On November 12, 2004, the U.S. Department of Justice's Civil Rights Division ("DOJ") sent its "findings letter" to New Jersey's governor, advising him of the results of the June 2003, DOJ investigation of conditions and practices at the Woodbridge Developmental Center ("WDC"), which houses developmentally disabled persons, including those with intellectual disabilities, cerebral palsy, autism, and spina bifida. The investigation occurred under the authority of the Civil Rights of Institutionalized Persons Act ("CRIPA"), 42 U.S.C. § 1997. DOJ and expert consultants visited the facility and reviewed a wide array of documents there. The investigators also conducted interviews with personnel and residents. The letter commended WDC staff and state officials for providing a high level of cooperation during the investigation and noted that many staff persons exhibited genuine concern for residents' well-being.
The DOJ advised that its investigation uncovered continuing deficiencies in resident care at WDC, in that conditions and services there substantially departed from generally accepted standards of care. Constitutional and federal statutory rights of residents at WDC were violated in several respects.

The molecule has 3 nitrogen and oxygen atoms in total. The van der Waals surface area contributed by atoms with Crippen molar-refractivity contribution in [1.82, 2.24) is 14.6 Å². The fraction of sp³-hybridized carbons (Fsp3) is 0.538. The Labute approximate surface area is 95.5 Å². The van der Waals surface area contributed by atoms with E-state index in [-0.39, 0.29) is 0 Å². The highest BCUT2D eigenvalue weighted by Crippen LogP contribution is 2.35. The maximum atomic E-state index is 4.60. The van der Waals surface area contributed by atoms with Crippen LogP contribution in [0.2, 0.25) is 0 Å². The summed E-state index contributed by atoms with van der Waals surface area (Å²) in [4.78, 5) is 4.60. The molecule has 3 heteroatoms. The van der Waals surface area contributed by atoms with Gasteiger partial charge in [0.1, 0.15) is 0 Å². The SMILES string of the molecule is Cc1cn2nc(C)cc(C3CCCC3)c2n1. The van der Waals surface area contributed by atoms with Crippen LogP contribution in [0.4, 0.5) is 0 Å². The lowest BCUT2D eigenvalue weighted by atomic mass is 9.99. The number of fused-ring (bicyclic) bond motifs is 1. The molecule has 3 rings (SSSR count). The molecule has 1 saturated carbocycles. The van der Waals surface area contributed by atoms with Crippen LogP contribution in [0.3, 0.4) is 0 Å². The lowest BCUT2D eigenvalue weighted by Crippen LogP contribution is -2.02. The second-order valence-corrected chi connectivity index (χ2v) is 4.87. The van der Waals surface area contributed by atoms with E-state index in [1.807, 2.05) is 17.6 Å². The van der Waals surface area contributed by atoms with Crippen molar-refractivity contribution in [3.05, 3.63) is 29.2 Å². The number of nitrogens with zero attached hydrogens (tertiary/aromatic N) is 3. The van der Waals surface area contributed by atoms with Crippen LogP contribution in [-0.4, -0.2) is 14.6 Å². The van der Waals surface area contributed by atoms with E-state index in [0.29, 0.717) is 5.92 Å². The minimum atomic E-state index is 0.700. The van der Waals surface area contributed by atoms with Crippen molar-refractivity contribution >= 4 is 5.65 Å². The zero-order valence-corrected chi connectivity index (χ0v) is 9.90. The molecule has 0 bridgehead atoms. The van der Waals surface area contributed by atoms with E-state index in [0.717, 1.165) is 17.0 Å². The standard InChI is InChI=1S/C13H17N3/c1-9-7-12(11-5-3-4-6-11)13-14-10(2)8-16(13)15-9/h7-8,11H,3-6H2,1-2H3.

According to the DOJ, deficiencies in conditions of resident care and treatment at WDC existed as to four topic areas causing residents significant harm or risk of harm through WDC's failure to: (1) keep residents safe (e.g., inadequate supervision of residents, who also were subjected to staff neglect and abuse; disproportionate number of unexplained injuries; confirmed abusers on staff reassigned to client care without supervision; inadequate incident management, reporting and tracking); (2) provide residents with adequate behavioral services, freedom from restraint, and habilitation (e.g., inadequate, non-updated behavior programs lacking useful functional analysis of problem behaviors; inconsistent and incorrect program implementation, monitoring, evaluation, and follow-up; failure to train staff adequately to implement plans; unreasonable and excessive use on residents of restraints, padded helmets, and medications for staff convenience; poorly-trained staff which seldom engaged residents; insufficient vocational and activity programming for residents who would benefit from such services); (3) provide adequate health care (failure to meet needs of residents for psychiatric services and for nutritional and physical management; deficient and dated psychiatric assessments and diagnoses; infrequent interaction between psychiatrists and medicated residents; inadequate monitoring of medications; insufficient availability of neurological services and anti-convulsant medication monitoring; substandard mealtime, positioning, alignment, mobility, and seating assistance and assessments; staff untrained in safe physical support and transfer techniques; occupational and physical therapy inadequacies); and (4) provide services to WDC residents in the most integrated setting appropriate to the residents' individual needs, as required by the Americans with Disabilities Act ("ADA"), 42 U.S.C. § 12131 et seq.; 28 C.F.R § 35.130(d). As to this latter category, DOJ observed an inappropriately low number of transitions resulting from a deficient WDC discharge planning process, inadequate to identify appropriate individuals for community placement. Further, DOJ noted that the process failed to provide sufficient information to residents' family members to enable informed decision-making. Available state resources allowed for more community placements than WDC made, as well. For all four categories, the DOJ letter provided details of the identified deficiencies.